The approach chosen by the Commission corresponds to the principles confirmed by the Court of First Instance(3). In its judgment, the Court confirmed in particular that the Commission as an administrative authority has to act in the public interest. This implies that, in determining the degree of priority which it gives to a case, the Commission considers the public interest involved, taking also into account its administrative resources. Beyond this, the existence of a group exemption regulation would facilitate, as in this case, the application of Community law by the national judge.
4. Further actions undertaken by the Commission
In the total of 30 letters which Mr R. has addressed to the Commission since 1994, he complains about the conduct of the 6 main German car manufacturers BMW, Audi, Volkswagen, Ford, Mercedes-Benz and General-Motors/Opel. And of their importers in five other Member States, mostly Denmark and Finland, but also Spain, the Netherlands and Italy.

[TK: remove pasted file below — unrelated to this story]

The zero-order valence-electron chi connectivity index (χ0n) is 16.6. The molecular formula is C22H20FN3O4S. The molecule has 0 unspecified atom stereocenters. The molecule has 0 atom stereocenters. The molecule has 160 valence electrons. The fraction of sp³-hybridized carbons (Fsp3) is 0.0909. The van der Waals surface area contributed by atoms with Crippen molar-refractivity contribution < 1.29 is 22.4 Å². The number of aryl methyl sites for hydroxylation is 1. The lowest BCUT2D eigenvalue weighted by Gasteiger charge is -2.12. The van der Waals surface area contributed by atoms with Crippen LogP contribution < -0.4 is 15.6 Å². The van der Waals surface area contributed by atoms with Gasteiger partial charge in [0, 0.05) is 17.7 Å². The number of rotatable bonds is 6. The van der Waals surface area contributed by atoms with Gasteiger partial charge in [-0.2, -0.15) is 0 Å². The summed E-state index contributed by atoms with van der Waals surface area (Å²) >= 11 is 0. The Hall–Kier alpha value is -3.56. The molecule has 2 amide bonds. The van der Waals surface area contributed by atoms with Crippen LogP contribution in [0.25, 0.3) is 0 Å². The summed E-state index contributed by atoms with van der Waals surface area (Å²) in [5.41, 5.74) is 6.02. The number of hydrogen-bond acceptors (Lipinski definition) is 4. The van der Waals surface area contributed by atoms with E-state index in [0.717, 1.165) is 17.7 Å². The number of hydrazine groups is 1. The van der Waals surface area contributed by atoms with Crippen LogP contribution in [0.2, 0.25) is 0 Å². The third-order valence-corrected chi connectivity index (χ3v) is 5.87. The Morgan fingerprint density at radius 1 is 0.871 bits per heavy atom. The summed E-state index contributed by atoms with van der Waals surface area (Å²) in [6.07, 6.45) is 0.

Although it does not appear that Mr R. in each case would finally have the intention to buy the car referred to in his submission, he underlines that he as a consumer should in principle be entitled to purchase a car for individual purposes wherever he wants. This, indeed, is an important part of the Regulation.
For many years, the Commission services have received a great number of letters from individual consumers regarding the obstacles which they encounter when trying to buy a car in another Member State than the one in which they are residing. Frequently, such problems may be settled to the satisfaction of the complainants after a simple formal contact by the services of the Commission with the car manufacturer concerned. In other cases, however, the problem may be more serious, in particular where there are a great number of complaints and a formal action by the Commission may be called for. In such cases it is often very difficult to find sufficient evidence for a real violation of the competition rules and considerable efforts may be required in order to find such evidence.